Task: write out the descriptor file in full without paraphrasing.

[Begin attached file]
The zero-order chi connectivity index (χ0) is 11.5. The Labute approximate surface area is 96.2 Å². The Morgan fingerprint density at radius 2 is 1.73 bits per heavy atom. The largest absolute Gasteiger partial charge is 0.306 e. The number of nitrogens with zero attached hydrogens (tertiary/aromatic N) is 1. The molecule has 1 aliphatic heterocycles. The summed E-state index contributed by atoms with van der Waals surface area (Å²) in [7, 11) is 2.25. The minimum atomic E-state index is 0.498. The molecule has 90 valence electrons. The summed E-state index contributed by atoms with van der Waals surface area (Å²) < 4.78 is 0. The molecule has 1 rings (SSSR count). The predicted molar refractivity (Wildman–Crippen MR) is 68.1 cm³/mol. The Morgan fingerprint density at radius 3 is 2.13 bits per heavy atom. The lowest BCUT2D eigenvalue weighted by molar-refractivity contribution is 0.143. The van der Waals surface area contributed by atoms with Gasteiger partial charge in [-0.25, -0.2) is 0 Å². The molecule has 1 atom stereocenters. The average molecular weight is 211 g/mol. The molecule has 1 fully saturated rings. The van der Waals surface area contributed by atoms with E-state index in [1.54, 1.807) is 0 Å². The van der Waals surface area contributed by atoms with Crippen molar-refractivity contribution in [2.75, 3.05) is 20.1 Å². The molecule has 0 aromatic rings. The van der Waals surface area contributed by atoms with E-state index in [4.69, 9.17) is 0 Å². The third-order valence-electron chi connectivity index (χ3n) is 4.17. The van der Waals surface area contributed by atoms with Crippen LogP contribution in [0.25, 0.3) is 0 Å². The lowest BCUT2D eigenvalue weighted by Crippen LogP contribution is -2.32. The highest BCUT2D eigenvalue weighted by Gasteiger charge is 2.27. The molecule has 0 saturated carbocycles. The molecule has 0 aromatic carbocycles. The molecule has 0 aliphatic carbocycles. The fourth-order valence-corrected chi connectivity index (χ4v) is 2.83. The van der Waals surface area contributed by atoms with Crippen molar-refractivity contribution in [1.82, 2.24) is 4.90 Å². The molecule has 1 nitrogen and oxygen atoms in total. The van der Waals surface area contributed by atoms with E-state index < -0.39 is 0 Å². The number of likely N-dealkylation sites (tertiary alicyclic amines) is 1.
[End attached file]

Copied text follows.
The zero-order chi connectivity index (χ0) is 11.5. The Labute approximate surface area is 96.2 Å². The Morgan fingerprint density at radius 2 is 1.73 bits per heavy atom. The largest absolute Gasteiger partial charge is 0.306 e. The number of nitrogens with zero attached hydrogens (tertiary/aromatic N) is 1. The molecule has 1 aliphatic heterocycles. The summed E-state index contributed by atoms with van der Waals surface area (Å²) in [7, 11) is 2.25. The minimum atomic E-state index is 0.498. The molecule has 90 valence electrons. The summed E-state index contributed by atoms with van der Waals surface area (Å²) < 4.78 is 0. The molecule has 1 rings (SSSR count). The predicted molar refractivity (Wildman–Crippen MR) is 68.1 cm³/mol. The Morgan fingerprint density at radius 3 is 2.13 bits per heavy atom. The lowest BCUT2D eigenvalue weighted by molar-refractivity contribution is 0.143. The van der Waals surface area contributed by atoms with Gasteiger partial charge in [-0.25, -0.2) is 0 Å². The molecule has 1 atom stereocenters. The average molecular weight is 211 g/mol. The molecule has 1 fully saturated rings. The van der Waals surface area contributed by atoms with E-state index in [1.54, 1.807) is 0 Å². The van der Waals surface area contributed by atoms with Crippen molar-refractivity contribution in [2.75, 3.05) is 20.1 Å². The molecule has 0 aromatic rings. The van der Waals surface area contributed by atoms with E-state index in [4.69, 9.17) is 0 Å². The third-order valence-electron chi connectivity index (χ3n) is 4.17. The van der Waals surface area contributed by atoms with Crippen LogP contribution in [0.25, 0.3) is 0 Å². The lowest BCUT2D eigenvalue weighted by Crippen LogP contribution is -2.32. The highest BCUT2D eigenvalue weighted by Gasteiger charge is 2.27. The molecule has 0 saturated carbocycles. The molecule has 0 aromatic carbocycles. The molecule has 0 aliphatic carbocycles. The fourth-order valence-corrected chi connectivity index (χ4v) is 2.83. The van der Waals surface area contributed by atoms with Crippen molar-refractivity contribution in [1.82, 2.24) is 4.90 Å². The molecule has 1 nitrogen and oxygen atoms in total. The van der Waals surface area contributed by atoms with E-state index < -0.39 is 0 Å². The number of likely N-dealkylation sites (tertiary alicyclic amines) is 1.